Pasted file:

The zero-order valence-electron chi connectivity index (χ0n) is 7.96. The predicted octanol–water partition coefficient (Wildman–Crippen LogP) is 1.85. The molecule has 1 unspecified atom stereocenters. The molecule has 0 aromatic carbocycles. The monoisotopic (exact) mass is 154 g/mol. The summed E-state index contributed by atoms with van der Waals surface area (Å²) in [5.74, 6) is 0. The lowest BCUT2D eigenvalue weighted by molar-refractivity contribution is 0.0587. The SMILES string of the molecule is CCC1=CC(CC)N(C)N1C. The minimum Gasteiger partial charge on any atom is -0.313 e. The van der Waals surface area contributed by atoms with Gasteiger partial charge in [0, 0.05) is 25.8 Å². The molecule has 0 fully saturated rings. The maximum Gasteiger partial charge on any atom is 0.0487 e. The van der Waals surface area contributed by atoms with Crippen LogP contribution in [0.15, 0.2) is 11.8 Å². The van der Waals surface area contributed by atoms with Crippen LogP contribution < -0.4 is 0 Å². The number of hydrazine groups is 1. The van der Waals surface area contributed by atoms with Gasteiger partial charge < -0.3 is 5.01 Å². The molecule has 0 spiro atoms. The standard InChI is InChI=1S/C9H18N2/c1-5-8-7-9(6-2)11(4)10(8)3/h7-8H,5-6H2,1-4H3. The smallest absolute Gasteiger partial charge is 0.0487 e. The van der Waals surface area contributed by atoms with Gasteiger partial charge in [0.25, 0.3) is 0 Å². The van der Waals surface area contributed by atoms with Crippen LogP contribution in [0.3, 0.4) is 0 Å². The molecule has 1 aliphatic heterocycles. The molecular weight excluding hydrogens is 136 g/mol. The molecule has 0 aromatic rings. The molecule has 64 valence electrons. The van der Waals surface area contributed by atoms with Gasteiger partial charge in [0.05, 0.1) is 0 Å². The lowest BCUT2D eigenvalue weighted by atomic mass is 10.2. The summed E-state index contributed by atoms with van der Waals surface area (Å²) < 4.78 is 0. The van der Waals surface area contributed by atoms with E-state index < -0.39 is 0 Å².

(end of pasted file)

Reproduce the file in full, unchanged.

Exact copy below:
The zero-order valence-electron chi connectivity index (χ0n) is 7.96. The predicted octanol–water partition coefficient (Wildman–Crippen LogP) is 1.85. The molecule has 1 unspecified atom stereocenters. The molecule has 0 aromatic carbocycles. The monoisotopic (exact) mass is 154 g/mol. The summed E-state index contributed by atoms with van der Waals surface area (Å²) in [5.74, 6) is 0. The lowest BCUT2D eigenvalue weighted by molar-refractivity contribution is 0.0587. The SMILES string of the molecule is CCC1=CC(CC)N(C)N1C. The minimum Gasteiger partial charge on any atom is -0.313 e. The van der Waals surface area contributed by atoms with Gasteiger partial charge in [0, 0.05) is 25.8 Å². The molecule has 0 fully saturated rings. The maximum Gasteiger partial charge on any atom is 0.0487 e. The van der Waals surface area contributed by atoms with Crippen LogP contribution in [0.15, 0.2) is 11.8 Å². The van der Waals surface area contributed by atoms with Crippen LogP contribution < -0.4 is 0 Å². The number of hydrazine groups is 1. The van der Waals surface area contributed by atoms with Gasteiger partial charge < -0.3 is 5.01 Å². The molecule has 0 spiro atoms. The standard InChI is InChI=1S/C9H18N2/c1-5-8-7-9(6-2)11(4)10(8)3/h7-8H,5-6H2,1-4H3. The smallest absolute Gasteiger partial charge is 0.0487 e. The van der Waals surface area contributed by atoms with Gasteiger partial charge in [0.25, 0.3) is 0 Å². The van der Waals surface area contributed by atoms with Crippen LogP contribution in [0.3, 0.4) is 0 Å². The molecule has 1 aliphatic heterocycles. The molecular weight excluding hydrogens is 136 g/mol. The molecule has 0 aromatic rings. The molecule has 64 valence electrons. The van der Waals surface area contributed by atoms with Gasteiger partial charge in [0.05, 0.1) is 0 Å². The lowest BCUT2D eigenvalue weighted by atomic mass is 10.2. The summed E-state index contributed by atoms with van der Waals surface area (Å²) < 4.78 is 0. The van der Waals surface area contributed by atoms with E-state index < -0.39 is 0 Å².